- Store cards
- Credit cards
- Personal Loans
- Pay Day Loans
It’s useful to have a good overview of this. For the FIRE calculations it is assumed that all your debt is paid off. That makes sense to me.
As far as my credit card spending goes, I pay it off each month in full so I don’t actually list it as a debt. You can decide what works best for you.
Income & Expenses
The Income and Expenses sheets are simply to list all your steady income, along with your monthly expenses. There is room for you to tweak this a little if it doesn’t fully make sense to you.
The first area that may seem confusing is that I list my Net Salary (that is paid in to my bank account) and then “add back” the deductions to show my full after-tax salary. The deductions are then shown in the Expenses sheet and the provident fund investment is shown in the Investment sheet.
Then, in my own budget I set aside monthly amounts for things that are not necessarily monthly expenses. Things such as home maintenance, car maintenance, pet-related expenses, etc. Again, you should do what makes sense to you and your budget.
Note that the column for “Expense in FIRE” is to indicate what the expense would be if you actually retired. You would possibly rethink some priorities and spending and probably need to lower your expenses.
Investing & Dividends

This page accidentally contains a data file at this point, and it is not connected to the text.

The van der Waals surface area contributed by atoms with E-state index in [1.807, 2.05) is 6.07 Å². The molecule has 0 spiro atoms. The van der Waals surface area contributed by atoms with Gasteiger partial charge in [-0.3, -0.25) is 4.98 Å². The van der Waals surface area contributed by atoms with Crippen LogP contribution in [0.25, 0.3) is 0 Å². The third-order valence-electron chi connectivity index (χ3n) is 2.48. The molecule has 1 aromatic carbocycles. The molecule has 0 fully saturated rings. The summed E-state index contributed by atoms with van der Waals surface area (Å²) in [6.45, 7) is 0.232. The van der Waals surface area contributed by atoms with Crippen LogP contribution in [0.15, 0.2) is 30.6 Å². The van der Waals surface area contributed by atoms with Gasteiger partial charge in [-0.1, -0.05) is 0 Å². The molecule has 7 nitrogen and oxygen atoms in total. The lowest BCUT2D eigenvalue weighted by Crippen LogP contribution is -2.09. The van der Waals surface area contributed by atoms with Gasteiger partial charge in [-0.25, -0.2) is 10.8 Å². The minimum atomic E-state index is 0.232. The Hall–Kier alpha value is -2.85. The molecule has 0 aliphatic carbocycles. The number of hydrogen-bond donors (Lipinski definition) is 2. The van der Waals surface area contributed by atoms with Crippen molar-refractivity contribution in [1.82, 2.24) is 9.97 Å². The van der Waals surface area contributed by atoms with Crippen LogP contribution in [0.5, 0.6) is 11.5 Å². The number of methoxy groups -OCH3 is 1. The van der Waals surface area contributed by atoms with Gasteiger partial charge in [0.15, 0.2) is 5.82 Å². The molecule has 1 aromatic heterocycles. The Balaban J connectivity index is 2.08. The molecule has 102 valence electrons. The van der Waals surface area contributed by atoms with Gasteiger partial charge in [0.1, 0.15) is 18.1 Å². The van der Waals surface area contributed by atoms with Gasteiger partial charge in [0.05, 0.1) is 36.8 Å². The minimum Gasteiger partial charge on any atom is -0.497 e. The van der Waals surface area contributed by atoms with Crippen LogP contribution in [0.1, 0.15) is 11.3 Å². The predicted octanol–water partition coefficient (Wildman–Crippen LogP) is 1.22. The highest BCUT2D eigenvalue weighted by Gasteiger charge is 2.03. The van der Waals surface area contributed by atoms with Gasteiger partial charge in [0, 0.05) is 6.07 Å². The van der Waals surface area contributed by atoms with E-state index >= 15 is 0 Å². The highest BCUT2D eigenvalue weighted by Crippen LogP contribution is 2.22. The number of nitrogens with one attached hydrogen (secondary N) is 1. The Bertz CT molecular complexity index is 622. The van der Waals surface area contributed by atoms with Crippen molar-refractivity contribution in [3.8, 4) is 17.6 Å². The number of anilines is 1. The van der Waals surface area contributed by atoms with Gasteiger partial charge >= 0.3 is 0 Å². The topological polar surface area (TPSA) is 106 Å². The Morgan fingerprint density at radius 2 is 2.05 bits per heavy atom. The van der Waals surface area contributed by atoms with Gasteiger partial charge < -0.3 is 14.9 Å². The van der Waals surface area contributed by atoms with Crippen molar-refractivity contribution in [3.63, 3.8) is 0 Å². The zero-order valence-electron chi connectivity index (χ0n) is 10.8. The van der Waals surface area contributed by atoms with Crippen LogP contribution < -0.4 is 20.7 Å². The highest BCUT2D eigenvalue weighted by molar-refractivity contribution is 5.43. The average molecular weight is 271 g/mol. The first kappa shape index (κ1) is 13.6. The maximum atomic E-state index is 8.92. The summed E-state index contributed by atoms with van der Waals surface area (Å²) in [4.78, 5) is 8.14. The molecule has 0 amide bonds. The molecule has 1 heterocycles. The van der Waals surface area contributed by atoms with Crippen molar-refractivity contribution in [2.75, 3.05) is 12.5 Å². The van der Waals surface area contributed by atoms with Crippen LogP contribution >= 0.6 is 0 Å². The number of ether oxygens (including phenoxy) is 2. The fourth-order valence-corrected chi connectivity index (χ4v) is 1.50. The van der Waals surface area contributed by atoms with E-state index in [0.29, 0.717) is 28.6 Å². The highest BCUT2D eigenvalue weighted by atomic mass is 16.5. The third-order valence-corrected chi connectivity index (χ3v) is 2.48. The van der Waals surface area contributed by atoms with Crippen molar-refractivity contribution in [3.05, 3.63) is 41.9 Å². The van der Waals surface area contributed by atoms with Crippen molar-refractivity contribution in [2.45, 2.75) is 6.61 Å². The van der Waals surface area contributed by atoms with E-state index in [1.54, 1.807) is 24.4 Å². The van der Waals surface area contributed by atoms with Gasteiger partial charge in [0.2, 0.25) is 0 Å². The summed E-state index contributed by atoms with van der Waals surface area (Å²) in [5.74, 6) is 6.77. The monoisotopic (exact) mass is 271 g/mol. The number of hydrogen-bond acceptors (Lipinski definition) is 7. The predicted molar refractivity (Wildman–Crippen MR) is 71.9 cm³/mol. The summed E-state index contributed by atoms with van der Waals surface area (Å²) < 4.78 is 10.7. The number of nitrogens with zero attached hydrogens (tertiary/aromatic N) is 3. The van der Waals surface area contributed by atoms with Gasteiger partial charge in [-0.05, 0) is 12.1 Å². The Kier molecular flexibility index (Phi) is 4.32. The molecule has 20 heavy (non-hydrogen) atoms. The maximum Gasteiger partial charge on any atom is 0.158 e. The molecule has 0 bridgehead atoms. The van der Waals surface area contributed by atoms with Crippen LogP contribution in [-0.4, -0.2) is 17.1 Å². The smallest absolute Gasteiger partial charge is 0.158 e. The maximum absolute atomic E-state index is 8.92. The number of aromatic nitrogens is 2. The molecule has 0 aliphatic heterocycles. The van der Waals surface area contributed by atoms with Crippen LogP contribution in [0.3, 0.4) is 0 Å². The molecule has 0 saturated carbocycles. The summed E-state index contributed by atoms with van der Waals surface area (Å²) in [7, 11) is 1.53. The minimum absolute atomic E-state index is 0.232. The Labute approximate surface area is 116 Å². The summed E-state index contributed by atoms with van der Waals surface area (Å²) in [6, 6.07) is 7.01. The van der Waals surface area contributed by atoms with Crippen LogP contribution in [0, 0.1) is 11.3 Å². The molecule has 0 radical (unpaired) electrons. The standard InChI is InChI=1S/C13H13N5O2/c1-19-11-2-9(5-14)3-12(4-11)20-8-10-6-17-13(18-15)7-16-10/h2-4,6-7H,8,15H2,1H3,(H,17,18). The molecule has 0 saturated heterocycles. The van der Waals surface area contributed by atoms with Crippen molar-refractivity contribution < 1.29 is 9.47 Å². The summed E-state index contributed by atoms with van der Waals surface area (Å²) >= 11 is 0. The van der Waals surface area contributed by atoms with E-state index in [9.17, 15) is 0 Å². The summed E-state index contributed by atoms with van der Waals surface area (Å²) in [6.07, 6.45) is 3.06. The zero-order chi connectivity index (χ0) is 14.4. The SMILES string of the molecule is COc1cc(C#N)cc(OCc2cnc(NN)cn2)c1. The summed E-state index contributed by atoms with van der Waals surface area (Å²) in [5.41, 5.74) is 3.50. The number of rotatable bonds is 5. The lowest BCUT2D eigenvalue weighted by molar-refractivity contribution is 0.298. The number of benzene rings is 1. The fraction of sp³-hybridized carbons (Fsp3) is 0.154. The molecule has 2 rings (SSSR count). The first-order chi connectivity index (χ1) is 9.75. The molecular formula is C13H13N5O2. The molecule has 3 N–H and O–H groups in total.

I like to automate things so the Investing sheet shows all set recurring monthly investments. You may not have set amounts each month and that’s okay, especially if you plan to update this monthly. Just fill it in as best you can right now.
The Dividends sheet is a manual process whereby I capture the dividend income per investment, each month. I then use the last 12 months to get an average dividend income. These figures are not used in any calculations and are for an optional view on your investments.
I like to use this figure though to see that my annual dividend income is in fact growing.
Much like the Dividends Sheet, the Diversification Sheet is purely optional. It is a little tedious setting up as it requires you to look at the Fact Sheets of all your investments and work out the percentages in various asset classes. I use the blue “Overall Summary” to help me with my investment strategy as I can see overall where my money is.
I have also linked the investment values to my Assets Sheet so that they are always updated but it is a bit of a manual process in the beginning.
Luckily though, ones investments don’t change all that much each month so it’s pretty much a once-off time investment.
This is shouting out to be customised to suite your needs!
This final sheet is simply the money left over from your whole income (including the additional sources of income), after expenses, debt payments and investing. It’s called “potential savings” as you may be able to save it, but maybe not. It pulls through to the Summary Sheet as the Savings Rate.
Hope you enjoy using this personal finance spreadsheet
As mentioned at the start, this is a copy of my own personal finance spreadsheet. I update mine each month and use it to assist with goal setting and to understand where my money is.
I have also split it between my personal finances and a family trust. You could for example add sheets for a business that you have, or for your partner.
There are no pretty graphs or pie charts and no predictions. LOL. But, feel free to add them.
Please feel free to ask questions in the comments, or share suggestions. Of course you can catch me on social media too. Let’s chat about ho wyou manage your personal finances.
Oh, and you can thank me later by buying me a coffee… lol 🙂